What I’m saying is is that if my hamstring feels tight, I actually should stretch my quad. If I stretch my quad because it works antagonistically so one has to be short while the other is long, right? So if my claws, my S my quads are super, super short, tight. See what I did. You have short, tight now, and you have long tight. If my quads are still super short tight, then I want to lengthen those. Okay. That tightness is telling me that I need to lengthen that tissue. Now, hamstrings, on the other hand, when they feel tight, that generally means that they need to have some relief from the tension. Okay. And then, and so when you can decipher between those two kinds of tight, now you can create a balance between the two tissues and they’re your performance goes through the roof. I’ve seen anywhere from seven to 15% performance gains just by balancing those two tissues.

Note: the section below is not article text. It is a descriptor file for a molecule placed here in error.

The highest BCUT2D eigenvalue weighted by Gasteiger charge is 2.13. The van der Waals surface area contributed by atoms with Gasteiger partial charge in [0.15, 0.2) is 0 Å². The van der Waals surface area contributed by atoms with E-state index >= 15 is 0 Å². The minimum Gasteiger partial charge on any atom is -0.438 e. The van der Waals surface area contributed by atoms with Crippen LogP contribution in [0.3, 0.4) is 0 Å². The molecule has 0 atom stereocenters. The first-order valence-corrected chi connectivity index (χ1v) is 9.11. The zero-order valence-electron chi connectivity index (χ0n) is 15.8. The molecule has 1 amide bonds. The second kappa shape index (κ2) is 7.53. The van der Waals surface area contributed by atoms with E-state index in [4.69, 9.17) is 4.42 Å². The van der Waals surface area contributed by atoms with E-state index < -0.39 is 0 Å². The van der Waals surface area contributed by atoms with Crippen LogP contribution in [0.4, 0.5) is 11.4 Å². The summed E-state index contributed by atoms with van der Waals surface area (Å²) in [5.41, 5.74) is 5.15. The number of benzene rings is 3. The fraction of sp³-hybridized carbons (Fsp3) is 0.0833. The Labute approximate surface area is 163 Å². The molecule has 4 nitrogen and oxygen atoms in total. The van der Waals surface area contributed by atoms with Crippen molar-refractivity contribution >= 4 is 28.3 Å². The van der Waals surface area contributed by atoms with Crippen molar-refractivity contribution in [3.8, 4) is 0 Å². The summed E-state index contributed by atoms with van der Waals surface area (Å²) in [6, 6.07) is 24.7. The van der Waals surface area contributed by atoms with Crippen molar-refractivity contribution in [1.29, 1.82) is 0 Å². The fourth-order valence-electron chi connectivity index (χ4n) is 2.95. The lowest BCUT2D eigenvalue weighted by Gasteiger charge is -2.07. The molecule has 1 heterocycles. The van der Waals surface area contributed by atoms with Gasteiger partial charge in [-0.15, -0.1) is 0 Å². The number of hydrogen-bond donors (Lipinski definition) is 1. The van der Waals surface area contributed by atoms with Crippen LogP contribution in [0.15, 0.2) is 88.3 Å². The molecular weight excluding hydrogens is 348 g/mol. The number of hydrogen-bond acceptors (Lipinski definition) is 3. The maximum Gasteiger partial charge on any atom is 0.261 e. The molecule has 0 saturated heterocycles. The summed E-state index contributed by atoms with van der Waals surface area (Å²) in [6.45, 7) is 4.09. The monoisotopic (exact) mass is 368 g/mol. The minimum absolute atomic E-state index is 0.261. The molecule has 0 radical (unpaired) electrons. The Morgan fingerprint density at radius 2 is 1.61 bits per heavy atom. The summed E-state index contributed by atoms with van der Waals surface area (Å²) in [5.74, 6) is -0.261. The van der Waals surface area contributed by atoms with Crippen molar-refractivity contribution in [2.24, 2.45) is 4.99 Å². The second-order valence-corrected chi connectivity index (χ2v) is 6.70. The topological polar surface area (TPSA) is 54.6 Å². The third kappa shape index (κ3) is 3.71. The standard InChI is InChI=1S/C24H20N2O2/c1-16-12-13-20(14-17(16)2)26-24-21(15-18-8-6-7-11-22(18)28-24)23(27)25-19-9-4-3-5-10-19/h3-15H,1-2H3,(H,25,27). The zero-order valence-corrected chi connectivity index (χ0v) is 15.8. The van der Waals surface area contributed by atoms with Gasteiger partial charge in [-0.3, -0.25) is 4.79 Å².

Adam Pulford (22:09):
Exactly. And that’s, you know, as I said, alluded to intro is we’re gonna, we’re, we’re getting off the path of tried and true science that we’ve gone down before. But I think it’s really important because of the way the body moves. It’s not in the way that we measure things. We’re not there yet in terms of being able to like, put the finger on it. However, there are some different people in the world. Yes. The body a little differently. And I, and I do think that some athletes can do this. They’re aware of them, but that’s just, it, there are balances that need to be essentially trade-offs in the body and having somebody with a keen eye to demonstrate that, and kind of cue you up is that’s what you need in life. And I think I kind of want to, I want to transition, cause you, you mentioned Kate and I know that you worked with her. She had a bad injury in 2019.